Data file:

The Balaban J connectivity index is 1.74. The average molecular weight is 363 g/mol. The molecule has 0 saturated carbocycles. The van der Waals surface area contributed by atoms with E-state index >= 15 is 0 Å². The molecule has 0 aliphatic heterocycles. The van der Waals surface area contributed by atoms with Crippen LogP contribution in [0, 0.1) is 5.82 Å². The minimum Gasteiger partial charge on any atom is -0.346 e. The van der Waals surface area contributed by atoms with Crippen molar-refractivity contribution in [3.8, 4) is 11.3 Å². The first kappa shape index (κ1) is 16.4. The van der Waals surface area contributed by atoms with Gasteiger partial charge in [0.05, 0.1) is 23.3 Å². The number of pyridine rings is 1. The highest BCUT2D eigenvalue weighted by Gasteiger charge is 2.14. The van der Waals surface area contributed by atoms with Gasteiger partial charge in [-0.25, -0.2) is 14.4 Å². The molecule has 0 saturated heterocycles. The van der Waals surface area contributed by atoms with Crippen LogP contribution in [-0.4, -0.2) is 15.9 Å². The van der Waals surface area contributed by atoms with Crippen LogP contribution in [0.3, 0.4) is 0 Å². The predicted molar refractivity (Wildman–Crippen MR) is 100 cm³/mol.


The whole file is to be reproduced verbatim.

The Balaban J connectivity index is 1.74. The average molecular weight is 363 g/mol. The molecule has 0 saturated carbocycles. The van der Waals surface area contributed by atoms with E-state index >= 15 is 0 Å². The molecule has 0 aliphatic heterocycles. The van der Waals surface area contributed by atoms with Crippen LogP contribution in [0, 0.1) is 5.82 Å². The minimum Gasteiger partial charge on any atom is -0.346 e. The van der Waals surface area contributed by atoms with Crippen molar-refractivity contribution in [3.8, 4) is 11.3 Å². The first kappa shape index (κ1) is 16.4. The van der Waals surface area contributed by atoms with Gasteiger partial charge in [0.05, 0.1) is 23.3 Å². The number of pyridine rings is 1. The highest BCUT2D eigenvalue weighted by Gasteiger charge is 2.14. The van der Waals surface area contributed by atoms with Gasteiger partial charge in [-0.25, -0.2) is 14.4 Å². The molecule has 0 saturated heterocycles. The van der Waals surface area contributed by atoms with Crippen LogP contribution in [-0.4, -0.2) is 15.9 Å². The van der Waals surface area contributed by atoms with Crippen LogP contribution in [0.3, 0.4) is 0 Å². The predicted molar refractivity (Wildman–Crippen MR) is 100 cm³/mol.